Before one of my favorite Star Trek reviewers on the Web writes one of his Star Trek TV or movie reviews, he is bombarded with emails from people like me who have read his previous reviews, know he's writing another one, and want to get an opinion voiced. Every once in a while, I see something I've sent to him appear in his reviews. Sometimes it's good, like "An alert viewer has pointed out ..." Sometimes it's not so good, like "Well some people complained about ..." And of course people email him to agree or disagree with his review. But the point is, their voices are being heard, often before he even writes his review, so the content of the review is modified as it is being created!

A book is a splendid thing, of course, which is one of the reasons Wanda is putting the content of this web site in a book as well as on the Web. But once it's printed, the words are fixed. I can't tell you about recent feedback; I can't post new chapters or add information; I can't give you a list of people who have created web sites using this material. For that, you have to come to www.wigglebits.com.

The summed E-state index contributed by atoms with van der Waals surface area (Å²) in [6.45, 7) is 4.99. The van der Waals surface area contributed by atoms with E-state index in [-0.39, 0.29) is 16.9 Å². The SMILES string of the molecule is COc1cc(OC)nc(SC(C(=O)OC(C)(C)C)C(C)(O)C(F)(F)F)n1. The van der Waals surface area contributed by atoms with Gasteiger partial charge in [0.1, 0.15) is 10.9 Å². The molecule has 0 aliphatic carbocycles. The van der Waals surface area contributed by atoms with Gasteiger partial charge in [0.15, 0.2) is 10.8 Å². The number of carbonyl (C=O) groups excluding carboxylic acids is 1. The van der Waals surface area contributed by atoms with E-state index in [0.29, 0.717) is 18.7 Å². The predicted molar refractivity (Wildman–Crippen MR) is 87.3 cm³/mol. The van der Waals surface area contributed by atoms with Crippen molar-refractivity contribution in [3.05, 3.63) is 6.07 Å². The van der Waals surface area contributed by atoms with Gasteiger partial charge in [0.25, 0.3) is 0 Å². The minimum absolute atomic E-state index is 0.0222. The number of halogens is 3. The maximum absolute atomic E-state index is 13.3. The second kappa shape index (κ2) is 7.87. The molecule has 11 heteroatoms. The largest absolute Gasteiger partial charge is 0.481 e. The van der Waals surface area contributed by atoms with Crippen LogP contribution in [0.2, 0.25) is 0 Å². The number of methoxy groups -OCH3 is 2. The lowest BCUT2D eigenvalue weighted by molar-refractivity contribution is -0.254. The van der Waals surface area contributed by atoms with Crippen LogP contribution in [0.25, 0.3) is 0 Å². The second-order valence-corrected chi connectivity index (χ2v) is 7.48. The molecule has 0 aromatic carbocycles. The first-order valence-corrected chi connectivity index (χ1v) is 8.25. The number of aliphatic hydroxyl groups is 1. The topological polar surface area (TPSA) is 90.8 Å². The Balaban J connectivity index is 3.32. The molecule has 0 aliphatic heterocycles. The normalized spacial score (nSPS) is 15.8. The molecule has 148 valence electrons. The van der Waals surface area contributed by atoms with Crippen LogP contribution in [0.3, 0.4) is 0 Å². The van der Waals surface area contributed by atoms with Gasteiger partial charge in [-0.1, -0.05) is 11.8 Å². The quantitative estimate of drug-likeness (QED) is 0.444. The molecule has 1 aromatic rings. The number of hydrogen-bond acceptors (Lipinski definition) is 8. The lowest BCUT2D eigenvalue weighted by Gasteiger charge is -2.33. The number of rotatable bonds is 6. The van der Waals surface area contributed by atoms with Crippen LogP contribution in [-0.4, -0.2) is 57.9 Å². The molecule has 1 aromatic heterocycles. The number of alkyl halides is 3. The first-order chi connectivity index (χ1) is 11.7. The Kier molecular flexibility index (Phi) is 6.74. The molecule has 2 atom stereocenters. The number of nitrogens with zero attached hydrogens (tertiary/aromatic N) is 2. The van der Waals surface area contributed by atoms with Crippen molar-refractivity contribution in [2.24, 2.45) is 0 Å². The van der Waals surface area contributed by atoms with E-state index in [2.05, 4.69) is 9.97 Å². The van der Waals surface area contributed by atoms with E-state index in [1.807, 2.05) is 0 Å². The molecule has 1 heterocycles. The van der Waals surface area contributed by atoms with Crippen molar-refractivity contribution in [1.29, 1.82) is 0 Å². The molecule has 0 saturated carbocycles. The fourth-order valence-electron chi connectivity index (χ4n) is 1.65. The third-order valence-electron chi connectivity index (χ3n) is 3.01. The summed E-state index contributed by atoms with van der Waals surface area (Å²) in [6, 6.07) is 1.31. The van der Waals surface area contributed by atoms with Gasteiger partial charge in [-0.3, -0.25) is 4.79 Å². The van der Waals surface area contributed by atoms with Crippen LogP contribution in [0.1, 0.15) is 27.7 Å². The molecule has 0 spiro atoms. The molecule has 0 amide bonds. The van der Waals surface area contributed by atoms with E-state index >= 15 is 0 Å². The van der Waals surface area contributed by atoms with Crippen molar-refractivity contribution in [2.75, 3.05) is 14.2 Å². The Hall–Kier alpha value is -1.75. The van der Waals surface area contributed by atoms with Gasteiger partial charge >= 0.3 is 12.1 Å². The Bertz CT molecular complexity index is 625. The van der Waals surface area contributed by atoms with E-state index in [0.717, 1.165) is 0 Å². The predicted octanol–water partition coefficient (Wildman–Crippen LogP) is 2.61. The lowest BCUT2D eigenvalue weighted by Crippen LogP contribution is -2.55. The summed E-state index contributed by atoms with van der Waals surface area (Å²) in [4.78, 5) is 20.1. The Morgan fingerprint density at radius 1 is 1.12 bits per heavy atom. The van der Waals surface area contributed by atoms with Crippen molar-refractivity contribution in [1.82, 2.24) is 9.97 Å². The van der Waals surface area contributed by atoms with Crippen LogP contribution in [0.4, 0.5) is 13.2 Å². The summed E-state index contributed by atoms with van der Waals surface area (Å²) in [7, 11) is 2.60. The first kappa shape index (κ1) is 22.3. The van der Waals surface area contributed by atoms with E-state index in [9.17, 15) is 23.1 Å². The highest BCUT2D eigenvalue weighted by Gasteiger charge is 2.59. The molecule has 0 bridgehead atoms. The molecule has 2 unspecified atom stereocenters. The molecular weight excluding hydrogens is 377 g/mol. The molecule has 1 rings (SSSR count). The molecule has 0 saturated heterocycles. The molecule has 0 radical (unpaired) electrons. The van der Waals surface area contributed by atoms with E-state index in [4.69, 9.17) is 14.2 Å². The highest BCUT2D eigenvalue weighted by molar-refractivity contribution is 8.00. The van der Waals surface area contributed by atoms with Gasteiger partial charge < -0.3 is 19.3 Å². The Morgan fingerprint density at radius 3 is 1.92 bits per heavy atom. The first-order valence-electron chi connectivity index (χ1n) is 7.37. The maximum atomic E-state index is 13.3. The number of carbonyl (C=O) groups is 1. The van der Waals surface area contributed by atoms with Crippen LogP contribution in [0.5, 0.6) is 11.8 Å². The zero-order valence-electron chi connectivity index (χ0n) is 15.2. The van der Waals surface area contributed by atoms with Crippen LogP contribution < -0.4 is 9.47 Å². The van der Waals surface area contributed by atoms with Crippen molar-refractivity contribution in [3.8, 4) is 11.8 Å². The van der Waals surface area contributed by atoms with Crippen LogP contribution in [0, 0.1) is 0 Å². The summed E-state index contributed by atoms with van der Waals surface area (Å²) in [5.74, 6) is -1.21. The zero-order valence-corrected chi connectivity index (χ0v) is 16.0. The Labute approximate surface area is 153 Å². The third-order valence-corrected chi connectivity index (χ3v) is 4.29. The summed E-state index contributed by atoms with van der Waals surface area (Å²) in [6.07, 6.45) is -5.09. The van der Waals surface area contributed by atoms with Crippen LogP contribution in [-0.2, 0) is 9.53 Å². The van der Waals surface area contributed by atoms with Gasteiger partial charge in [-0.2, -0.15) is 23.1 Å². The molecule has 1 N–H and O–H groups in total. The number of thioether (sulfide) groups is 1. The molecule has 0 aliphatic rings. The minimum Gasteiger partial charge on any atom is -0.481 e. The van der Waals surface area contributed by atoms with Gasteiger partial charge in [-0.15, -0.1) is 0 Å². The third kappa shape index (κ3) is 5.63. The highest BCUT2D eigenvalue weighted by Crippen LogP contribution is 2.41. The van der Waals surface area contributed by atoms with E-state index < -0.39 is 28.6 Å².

Web sites will never replace books, but they do make mighty companions!

Over 2500 years ago in ancient Greece, Socrates invented a three-step method of teaching involving a dialog:

Thesis - you make an statement
Antithesis - someone disagrees
Synthesis - you both create a clearer statement by integrating the statement and its counter-argument.

It took 2500 years but with the Web we finally have an ideal tool to implement the Socratic Dialog.

Intro | Comm | Pub | Five Easy | Web Ed | Found | Squeezing | Standards | Animate | Epilogue


All contents copyright (C) 1999-2007 Wanda Wigglebits. All rights reserved.